Samantha Parker tends bar at Joshua’s Tavern in Brunswick, serving a mocktail made with a nonalcoholic bourbon from Sweden. Photo contributed by TJ Siatras

If you’re a social butterfly who has made a New Year’s resolution to stop drinking alcohol, fear not. More Midcoast restaurants are accommodating your health concerns by adding nonalcoholic spirits and beers to their menus.

Joshua’s Tavern in Brunswick offers two nonalcoholic beer options and three mocktails made with nonalcoholic bourbon.

“We think it’s an emerging market,” said owner TJ Siatras.

Experimenting with mocktail recipes since October, Siatras said he made adjustments based on customer feedback. After realizing the bourbon substitute didn’t give the same burning sensation as real alcohol, he discovered that adding a touch of jalapeno juice did the trick.

For those wondering why people are making this transition to a booze-free lifestyle, Siatras argued it isn’t for financial reasons.

“Nonalcoholic spirits are not significantly less expensive than alcoholic spirits,” he said. “I don’t think it’s a financial thing. I think it pertains to people being a little more health-conscious.”


The Food and Drug Administration classifies a beverage as nonalcoholic when it contains less than 0.5% alcohol.

In addition to mocktails, Siatras upgraded his nonalcoholic beer selection this summer from the national brand O’Doul’s to a selection of beers from Kit NA Brewing in Portland — an American blonde akin to Miller Light and an IPA. 

“They’ve done a really good job of trying to recreate balance and flavor profiles similar to traditional microbrews,” Siatras said.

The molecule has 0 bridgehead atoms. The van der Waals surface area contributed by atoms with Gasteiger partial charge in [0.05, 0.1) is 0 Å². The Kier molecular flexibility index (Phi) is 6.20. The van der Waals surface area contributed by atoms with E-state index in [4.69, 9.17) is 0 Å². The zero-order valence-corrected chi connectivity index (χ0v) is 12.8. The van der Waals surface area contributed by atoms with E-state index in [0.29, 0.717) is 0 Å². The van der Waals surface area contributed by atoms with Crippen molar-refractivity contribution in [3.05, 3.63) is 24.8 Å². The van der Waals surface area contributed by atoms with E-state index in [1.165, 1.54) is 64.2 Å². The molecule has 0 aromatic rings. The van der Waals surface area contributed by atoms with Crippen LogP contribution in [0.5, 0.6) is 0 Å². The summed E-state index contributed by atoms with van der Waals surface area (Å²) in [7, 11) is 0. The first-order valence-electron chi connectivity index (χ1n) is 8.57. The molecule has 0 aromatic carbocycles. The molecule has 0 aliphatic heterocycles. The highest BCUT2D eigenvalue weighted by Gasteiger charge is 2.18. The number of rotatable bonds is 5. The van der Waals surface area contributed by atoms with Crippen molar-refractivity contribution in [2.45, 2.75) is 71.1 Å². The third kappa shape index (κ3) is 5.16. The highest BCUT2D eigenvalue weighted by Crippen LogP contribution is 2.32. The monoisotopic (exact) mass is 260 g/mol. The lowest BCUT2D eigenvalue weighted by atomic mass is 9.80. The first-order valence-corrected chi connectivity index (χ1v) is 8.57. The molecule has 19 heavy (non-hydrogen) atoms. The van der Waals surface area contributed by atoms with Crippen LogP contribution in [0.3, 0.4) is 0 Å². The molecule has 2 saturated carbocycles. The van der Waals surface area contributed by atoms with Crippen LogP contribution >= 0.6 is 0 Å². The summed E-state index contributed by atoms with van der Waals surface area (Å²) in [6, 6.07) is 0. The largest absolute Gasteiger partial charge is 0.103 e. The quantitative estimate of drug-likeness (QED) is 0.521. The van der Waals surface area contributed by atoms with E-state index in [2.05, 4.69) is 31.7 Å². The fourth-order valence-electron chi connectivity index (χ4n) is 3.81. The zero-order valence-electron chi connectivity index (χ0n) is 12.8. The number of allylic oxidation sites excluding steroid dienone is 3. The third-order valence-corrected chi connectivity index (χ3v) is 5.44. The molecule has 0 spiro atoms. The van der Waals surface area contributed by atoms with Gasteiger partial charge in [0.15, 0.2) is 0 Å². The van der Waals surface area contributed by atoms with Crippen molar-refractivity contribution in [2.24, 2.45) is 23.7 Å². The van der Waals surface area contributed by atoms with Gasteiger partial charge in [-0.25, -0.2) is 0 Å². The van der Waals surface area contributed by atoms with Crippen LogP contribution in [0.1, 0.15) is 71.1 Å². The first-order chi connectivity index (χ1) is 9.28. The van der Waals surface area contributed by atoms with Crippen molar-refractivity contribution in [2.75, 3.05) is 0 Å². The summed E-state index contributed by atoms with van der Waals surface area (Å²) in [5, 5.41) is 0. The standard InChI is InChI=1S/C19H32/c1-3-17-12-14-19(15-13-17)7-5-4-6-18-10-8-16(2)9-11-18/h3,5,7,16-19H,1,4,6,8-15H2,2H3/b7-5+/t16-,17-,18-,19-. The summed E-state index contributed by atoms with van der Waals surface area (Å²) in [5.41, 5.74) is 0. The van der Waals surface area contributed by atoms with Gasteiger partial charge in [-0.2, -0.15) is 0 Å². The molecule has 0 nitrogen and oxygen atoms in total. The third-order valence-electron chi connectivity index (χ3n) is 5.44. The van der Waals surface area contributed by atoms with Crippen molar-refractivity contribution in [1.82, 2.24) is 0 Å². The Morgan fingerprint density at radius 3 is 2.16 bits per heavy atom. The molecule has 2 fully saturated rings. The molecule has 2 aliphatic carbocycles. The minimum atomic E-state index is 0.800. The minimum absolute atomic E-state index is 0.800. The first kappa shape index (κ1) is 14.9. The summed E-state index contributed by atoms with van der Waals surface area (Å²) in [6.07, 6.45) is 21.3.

Since the switch, he said his nonalcoholic beer sales have gone up 400%. 

While the majority of nonalcoholic consumers in the U.S. are millennials, Siatras said his middle-aged patrons are the ones most willing to try the new products.

That is not the case at Byrne’s Irish Pub in Bath.


Byrne’s Irish Pub bar manager Maggie Lair said the biggest nonalcoholic consumers are in their 30s. She said her nonalcoholic beer sales increased 20% this year after adding Guinness 0 to their menu. She said it tastes just like traditional Guinness, minus the buzz.

“People like to have that option,” she said.

Although the pub only has two permanent mocktails listed on its menu, Lair said bartenders can make any drink nonalcoholic upon request. Lair said the demand for mocktails has grown over the past year as the pandemic quiets down.

“The lack of immediate pandemic pressure has made people make different choices,” she said.

Both Lair and Siatras said they would consider carrying more nonalcoholic options in the future if the demand continues to grow.

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